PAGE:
It Is Unsafe To Be A Colts Quarterback

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Quit whining, loggers and crab fishermen; the most dangerous job in America is Colts quarterback.

Because of the front office’s inability to put together a line to protect its generational QB, Andrew Luck took more hits than any other passer in the league over his five seasons, and now he’s reportedly off in Europe, desperate for some kind of treatment to fix his mysteriously injured throwing shoulder. It hasn’t gotten any better this year with Luck out, and a more mobile Jacoby Brissett taking the majority of snaps: the Colts have allowed the most QB hits and the most sacks of any team in the NFL.


Plays like the one on which Brissett was concussed in Sunday’s 20-17 loss to the Steelers, in which his pocket collapses and he’s forced to scramble, don’t even show up in those numbers. Here’s the helmet-to-helmet hit from Stephon Tuitt, with commentary by Chris Nowinski, co-director of Boston University’s Center for the Study of Traumatic Encephalopathy:


Brissett did not miss a play, returning after a Steelers three-and-out and the break before the start of the fourth quarter, just in time to spell Scott Tolzien, who had taken the field but never took a snap.

The Colts said after the game that Brissett passed a concussion evaluation—two, actually. The first was administered by a team doctor because the independent concussion expert was busy with DB Kenny Moore, who is now also in the concussion protocol. When that independent consultant became available, the Colts say he examined Brissett and cleared him to return.

On Brissett’s first four plays after returning, he was hit three times, including two sacks, and threw one incompletion and one interception. He was obviously not the same player:

Through three quarters Brissett was 12-for-18 for 206 yards, two TDs and no interceptions.

In the fourth quarter, after being speared gently in the helmet, Brissett was 2-for-6 for 13 yards, no TDs and one INT.


Still, the Colts insist Brissett’s concussion symptoms only emerged after the game:


Heading into their bye week, the Colts are 3-7, dead last in the (non-Browns) AFC, and there’s not a ton of hope for the future. Andrew Luck, who was finally placed on season-ending IR after he went to see independent specialists when the Colts’ doctors couldn’t figure out why he was still suffering soreness nine months after surgery to repair a torn labrum in his right shoulder (and after Colts owner Jim Irsay mused that it might all be in Luck’s head), is still a giant question mark.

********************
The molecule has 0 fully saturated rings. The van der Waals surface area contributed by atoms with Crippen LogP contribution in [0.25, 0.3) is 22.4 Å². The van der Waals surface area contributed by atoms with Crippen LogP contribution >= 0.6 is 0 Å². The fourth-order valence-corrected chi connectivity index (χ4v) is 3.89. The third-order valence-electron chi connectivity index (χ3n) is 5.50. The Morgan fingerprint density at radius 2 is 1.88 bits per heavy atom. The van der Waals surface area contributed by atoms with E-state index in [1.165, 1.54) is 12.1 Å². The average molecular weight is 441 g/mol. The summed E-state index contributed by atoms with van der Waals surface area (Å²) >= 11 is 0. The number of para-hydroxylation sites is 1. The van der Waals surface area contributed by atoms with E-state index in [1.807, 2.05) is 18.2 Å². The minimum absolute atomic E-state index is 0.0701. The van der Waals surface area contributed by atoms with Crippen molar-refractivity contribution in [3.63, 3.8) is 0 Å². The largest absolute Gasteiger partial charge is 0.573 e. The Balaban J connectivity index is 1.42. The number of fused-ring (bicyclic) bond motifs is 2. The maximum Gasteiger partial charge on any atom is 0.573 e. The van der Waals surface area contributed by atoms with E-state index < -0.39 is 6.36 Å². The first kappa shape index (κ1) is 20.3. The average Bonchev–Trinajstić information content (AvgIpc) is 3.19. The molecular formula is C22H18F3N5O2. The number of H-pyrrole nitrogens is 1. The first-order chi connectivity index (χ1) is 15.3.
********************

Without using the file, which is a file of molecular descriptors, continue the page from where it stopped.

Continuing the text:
ESPN reported this weekend that Luck is in Europe pursuing “non-traditional” treatments on his shoulder. We don’t know exactly what that entails, but we have a couple of ideas. Kobe Bryant famously traveled to Germany to undergo a blood-spinning treatment called Orthokine, in which his blood was withdrawn, incubated at a higher temperature to bring out the blood’s natural response to a fever, spun in a centrifuge to isolate specific anti-inflammatory substances, and injected back into his injured knee. A few years later Peyton Manning went to Europe to have stem cells harvested from his own fat tissue and injected into his injured neck. Both treatments are considered experimental; the science on their effectiveness, especially for the specific injuries athletes are trying to treat, is far from settled.


That Luck’s shoulder hasn’t responded to numerous accepted treatments, that he’s forced to leave the country to seek out alternatives, is pretty worrying. But if he’s watching what happened to Jacoby Brissett, and seeing how the Colts have yet again failed at installing much in the way of pass protection, why exactly should he be in a rush to get back behind that offensive line?